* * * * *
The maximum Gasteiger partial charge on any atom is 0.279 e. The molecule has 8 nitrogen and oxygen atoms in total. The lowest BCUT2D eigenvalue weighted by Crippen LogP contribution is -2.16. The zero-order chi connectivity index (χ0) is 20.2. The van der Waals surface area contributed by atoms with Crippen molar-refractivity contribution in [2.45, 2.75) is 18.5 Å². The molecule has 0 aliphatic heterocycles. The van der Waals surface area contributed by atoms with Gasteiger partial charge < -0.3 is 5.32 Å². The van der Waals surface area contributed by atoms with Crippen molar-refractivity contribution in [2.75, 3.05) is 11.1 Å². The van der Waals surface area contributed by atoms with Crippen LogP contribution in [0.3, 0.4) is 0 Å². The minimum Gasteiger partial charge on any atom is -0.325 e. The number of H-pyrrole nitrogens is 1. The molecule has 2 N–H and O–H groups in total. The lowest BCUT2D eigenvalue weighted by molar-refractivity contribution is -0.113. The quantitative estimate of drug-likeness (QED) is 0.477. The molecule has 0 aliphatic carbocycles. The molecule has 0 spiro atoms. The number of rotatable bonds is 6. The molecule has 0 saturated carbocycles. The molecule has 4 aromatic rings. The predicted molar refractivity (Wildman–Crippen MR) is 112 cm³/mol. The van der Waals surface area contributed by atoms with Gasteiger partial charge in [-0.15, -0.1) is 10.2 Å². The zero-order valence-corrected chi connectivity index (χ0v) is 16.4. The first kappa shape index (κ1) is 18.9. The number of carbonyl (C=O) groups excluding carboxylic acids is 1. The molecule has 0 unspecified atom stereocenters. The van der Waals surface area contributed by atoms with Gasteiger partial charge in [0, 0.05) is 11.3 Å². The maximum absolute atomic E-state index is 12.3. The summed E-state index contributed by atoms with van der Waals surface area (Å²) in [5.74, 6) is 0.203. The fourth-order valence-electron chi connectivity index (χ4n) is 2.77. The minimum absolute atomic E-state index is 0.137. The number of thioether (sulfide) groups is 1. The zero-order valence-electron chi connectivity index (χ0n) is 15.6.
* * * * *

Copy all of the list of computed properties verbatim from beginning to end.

The maximum Gasteiger partial charge on any atom is 0.279 e. The molecule has 8 nitrogen and oxygen atoms in total. The lowest BCUT2D eigenvalue weighted by Crippen LogP contribution is -2.16. The zero-order chi connectivity index (χ0) is 20.2. The van der Waals surface area contributed by atoms with Crippen molar-refractivity contribution in [2.45, 2.75) is 18.5 Å². The molecule has 0 aliphatic heterocycles. The van der Waals surface area contributed by atoms with Gasteiger partial charge < -0.3 is 5.32 Å². The van der Waals surface area contributed by atoms with Crippen molar-refractivity contribution in [2.75, 3.05) is 11.1 Å². The van der Waals surface area contributed by atoms with Crippen LogP contribution in [0.3, 0.4) is 0 Å². The minimum Gasteiger partial charge on any atom is -0.325 e. The number of H-pyrrole nitrogens is 1. The molecule has 2 N–H and O–H groups in total. The lowest BCUT2D eigenvalue weighted by molar-refractivity contribution is -0.113. The quantitative estimate of drug-likeness (QED) is 0.477. The molecule has 0 aliphatic carbocycles. The molecule has 0 spiro atoms. The number of rotatable bonds is 6. The molecule has 0 saturated carbocycles. The molecule has 4 aromatic rings. The predicted molar refractivity (Wildman–Crippen MR) is 112 cm³/mol. The van der Waals surface area contributed by atoms with Gasteiger partial charge in [-0.15, -0.1) is 10.2 Å². The zero-order valence-corrected chi connectivity index (χ0v) is 16.4. The first kappa shape index (κ1) is 18.9. The number of carbonyl (C=O) groups excluding carboxylic acids is 1. The molecule has 0 unspecified atom stereocenters. The van der Waals surface area contributed by atoms with Gasteiger partial charge in [0, 0.05) is 11.3 Å². The maximum absolute atomic E-state index is 12.3. The summed E-state index contributed by atoms with van der Waals surface area (Å²) in [5.74, 6) is 0.203. The fourth-order valence-electron chi connectivity index (χ4n) is 2.77. The minimum absolute atomic E-state index is 0.137. The number of thioether (sulfide) groups is 1. The zero-order valence-electron chi connectivity index (χ0n) is 15.6.